(p. A1) GENEVA—Sylvie Briand landed in China looking for answers. Nearly a month had passed since word of a mysterious pneumonia had emerged. It was now late January and the World Health Organization was struggling to learn more about it.
Frustrated with mounting cases and limited information from China, the WHO’s top brass, including Dr. Briand, flew to Beijing to resolve a burning question: How easily did this new disease spread?
They met with President Xi Jinping. They had a phone call with local WHO staff just back from the Wuhan epicenter, quarantined after one developed a cough. Dr. Briand, the agency’s director of global infectious hazard preparedness, drew up a list of questions for Chinese health officials.
By the time the WHO received answers, the Covid-19 pandemic was stumbling into emergency rooms on three continents. Its spread around the world had already begun on Jan. 30  when the WHO declared a global public-health emergency, its one and only level of alert.
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(p. A10) “Now is the moment for all countries to be preparing themselves,” Director-General Tedros Adhanom Ghebreyesus declared on Feb. 4, when the WHO reported more than 20,600 cases in 25 countries.
But that same day, the WHO also asked nations not to close borders—following its standard protocol, as such restrictions might discourage governments from reporting outbreaks. Within weeks, the virus landed on the agency’s doorstep, turning Geneva into a hot spot.
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To write its recommendations, the WHO solicits outside experts, which can be a slow process. It took those experts more than four months to agree that widespread mask-wearing helps, and that people who are talking, shouting or singing can expel the virus through tiny particles that linger in the air. In that time, about half a million people died.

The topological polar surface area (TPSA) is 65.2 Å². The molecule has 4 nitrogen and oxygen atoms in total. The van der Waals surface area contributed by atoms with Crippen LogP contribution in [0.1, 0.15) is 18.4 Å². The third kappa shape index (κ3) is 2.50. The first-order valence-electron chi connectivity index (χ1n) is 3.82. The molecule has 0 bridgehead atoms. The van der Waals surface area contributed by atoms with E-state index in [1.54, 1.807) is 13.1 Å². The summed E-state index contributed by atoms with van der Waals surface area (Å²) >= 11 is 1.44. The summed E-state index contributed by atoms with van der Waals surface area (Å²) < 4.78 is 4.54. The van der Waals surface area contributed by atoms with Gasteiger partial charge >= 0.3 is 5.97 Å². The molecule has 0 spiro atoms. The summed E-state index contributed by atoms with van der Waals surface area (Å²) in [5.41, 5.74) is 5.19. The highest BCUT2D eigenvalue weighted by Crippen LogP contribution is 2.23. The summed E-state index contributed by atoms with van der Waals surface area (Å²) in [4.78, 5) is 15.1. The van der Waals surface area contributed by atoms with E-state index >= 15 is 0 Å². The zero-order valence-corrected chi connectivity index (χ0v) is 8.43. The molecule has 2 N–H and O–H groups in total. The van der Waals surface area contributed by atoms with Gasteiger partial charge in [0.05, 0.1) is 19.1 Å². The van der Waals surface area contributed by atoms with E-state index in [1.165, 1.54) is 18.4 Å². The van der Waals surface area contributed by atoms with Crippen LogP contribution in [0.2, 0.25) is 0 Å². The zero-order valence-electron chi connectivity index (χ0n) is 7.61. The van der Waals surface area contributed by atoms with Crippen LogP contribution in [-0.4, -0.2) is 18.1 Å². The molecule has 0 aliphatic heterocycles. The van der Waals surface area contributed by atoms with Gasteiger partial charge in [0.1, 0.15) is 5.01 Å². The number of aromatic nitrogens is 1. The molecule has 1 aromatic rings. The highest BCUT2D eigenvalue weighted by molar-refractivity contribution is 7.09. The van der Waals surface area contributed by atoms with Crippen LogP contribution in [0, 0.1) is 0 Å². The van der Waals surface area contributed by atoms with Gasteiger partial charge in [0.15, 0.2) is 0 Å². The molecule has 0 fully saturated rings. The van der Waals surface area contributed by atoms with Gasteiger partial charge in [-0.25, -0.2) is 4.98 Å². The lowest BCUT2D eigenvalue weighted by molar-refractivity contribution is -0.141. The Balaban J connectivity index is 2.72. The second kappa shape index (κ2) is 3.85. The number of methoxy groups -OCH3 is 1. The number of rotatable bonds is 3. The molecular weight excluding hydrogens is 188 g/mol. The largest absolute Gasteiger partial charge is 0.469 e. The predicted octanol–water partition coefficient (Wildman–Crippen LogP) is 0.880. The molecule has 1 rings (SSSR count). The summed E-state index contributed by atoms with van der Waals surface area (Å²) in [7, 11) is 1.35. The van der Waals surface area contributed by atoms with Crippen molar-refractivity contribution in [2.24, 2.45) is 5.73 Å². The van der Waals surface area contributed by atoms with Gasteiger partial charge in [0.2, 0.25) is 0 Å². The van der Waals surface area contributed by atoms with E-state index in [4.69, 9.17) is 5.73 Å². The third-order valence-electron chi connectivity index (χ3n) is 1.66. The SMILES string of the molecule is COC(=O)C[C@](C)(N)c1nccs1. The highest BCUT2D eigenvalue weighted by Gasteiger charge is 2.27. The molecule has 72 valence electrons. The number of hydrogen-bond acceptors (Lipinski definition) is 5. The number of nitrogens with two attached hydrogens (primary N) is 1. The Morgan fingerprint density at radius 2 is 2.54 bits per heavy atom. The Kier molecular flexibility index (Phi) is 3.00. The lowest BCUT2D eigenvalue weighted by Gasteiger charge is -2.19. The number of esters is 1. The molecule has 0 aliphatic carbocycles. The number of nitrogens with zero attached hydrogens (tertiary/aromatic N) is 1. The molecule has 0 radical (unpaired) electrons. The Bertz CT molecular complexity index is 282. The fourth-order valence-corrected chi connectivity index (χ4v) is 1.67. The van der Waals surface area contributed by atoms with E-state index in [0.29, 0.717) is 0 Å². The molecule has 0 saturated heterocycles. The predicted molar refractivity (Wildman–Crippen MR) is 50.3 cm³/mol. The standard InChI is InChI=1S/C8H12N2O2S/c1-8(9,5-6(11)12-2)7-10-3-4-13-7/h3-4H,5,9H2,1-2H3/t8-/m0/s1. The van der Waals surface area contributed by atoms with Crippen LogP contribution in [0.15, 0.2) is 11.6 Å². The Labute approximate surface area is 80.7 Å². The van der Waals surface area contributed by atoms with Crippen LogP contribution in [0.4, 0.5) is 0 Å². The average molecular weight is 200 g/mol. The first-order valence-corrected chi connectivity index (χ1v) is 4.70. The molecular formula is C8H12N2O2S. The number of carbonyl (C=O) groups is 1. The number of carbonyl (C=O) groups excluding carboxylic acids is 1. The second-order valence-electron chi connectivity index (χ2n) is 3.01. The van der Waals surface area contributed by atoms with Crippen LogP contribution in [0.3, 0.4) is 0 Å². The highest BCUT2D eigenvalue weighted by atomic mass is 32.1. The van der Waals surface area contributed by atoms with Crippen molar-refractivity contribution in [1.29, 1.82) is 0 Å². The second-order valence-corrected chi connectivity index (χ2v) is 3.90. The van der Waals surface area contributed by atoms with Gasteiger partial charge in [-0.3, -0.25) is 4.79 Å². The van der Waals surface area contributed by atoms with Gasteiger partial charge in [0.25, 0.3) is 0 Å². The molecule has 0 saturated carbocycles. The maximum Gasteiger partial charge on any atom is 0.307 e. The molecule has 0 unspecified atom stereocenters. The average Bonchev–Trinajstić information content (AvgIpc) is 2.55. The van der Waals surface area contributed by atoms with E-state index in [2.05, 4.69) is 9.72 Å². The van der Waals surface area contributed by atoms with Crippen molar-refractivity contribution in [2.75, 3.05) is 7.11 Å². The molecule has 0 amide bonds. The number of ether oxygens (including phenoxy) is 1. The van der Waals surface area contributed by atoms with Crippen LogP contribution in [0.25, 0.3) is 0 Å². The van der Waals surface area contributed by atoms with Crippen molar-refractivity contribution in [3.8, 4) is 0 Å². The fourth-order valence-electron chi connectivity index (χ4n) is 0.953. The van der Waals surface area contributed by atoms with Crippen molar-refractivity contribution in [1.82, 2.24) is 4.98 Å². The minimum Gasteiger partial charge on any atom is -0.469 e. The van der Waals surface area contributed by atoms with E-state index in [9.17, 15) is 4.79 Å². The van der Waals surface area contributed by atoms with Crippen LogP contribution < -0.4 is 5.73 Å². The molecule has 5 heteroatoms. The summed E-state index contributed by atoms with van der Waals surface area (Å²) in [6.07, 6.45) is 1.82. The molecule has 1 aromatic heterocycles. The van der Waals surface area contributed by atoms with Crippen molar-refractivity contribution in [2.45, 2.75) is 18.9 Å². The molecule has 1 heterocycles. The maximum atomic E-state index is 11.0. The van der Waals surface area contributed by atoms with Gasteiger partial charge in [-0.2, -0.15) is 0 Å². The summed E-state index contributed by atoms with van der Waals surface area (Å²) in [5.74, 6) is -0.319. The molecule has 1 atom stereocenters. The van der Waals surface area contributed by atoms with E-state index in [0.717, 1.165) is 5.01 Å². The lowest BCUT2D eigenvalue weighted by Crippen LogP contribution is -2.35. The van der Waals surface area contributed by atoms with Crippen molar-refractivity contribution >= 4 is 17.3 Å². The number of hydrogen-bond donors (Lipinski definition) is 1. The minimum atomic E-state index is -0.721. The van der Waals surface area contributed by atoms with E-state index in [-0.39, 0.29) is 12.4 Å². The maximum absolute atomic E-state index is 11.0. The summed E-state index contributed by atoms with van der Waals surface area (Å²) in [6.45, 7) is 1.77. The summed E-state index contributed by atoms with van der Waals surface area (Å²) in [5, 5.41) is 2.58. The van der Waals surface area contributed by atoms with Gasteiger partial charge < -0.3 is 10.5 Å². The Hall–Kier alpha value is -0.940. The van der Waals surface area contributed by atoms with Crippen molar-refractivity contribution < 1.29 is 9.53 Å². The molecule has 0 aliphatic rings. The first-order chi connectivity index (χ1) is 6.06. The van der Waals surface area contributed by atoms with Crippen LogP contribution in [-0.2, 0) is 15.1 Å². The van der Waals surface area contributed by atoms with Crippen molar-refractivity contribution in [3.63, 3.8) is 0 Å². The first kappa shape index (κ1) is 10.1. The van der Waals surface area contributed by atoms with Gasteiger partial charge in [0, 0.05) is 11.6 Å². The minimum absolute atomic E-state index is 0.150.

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A review of the WHO’s initial response to the pandemic, based on interviews with current and former WHO staff, public-health experts advising it and officials who work with it, suggests that the agency’s bureaucratic structure, diplomatic protocol and funding were no match for a pandemic as widespread and fast-moving as Covid-19.
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On Jan. 3 , representatives of China’s National Health Commission arrived at the WHO office in Beijing. The NHC acknowledged a cluster of pneumonia cases, but didn’t confirm that the new pathogen was a coronavirus, a fact Chinese officials already knew. That same day, the NHC issued an internal notice ordering laboratories to hand over or destroy testing samples and forbade anyone from publishing unauthorized research on the virus.
China’s failure to notify the WHO of the cluster of illnesses is a violation of the International Health Regulations, said Lawrence Gostin, professor of global health law at Georgetown University who has advised the WHO on international health regulation matters. “Once a government knows that there is a novel virus that fits within the criteria, which China did, it’s obliged to report rapidly,” he said.
China also flouted the IHR by not disclosing all key information it had to the WHO, said David Fidler, an expert on global health and international law at the Council on Foreign Relations. The regulations call for member states to provide the WHO with “timely, accurate and sufficiently detailed public health information available to it on the notified event.”
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(Note: the online version of the story has the date August 28, 2020, and has the title “How Coronavirus Overpowered the World Health Organization.”)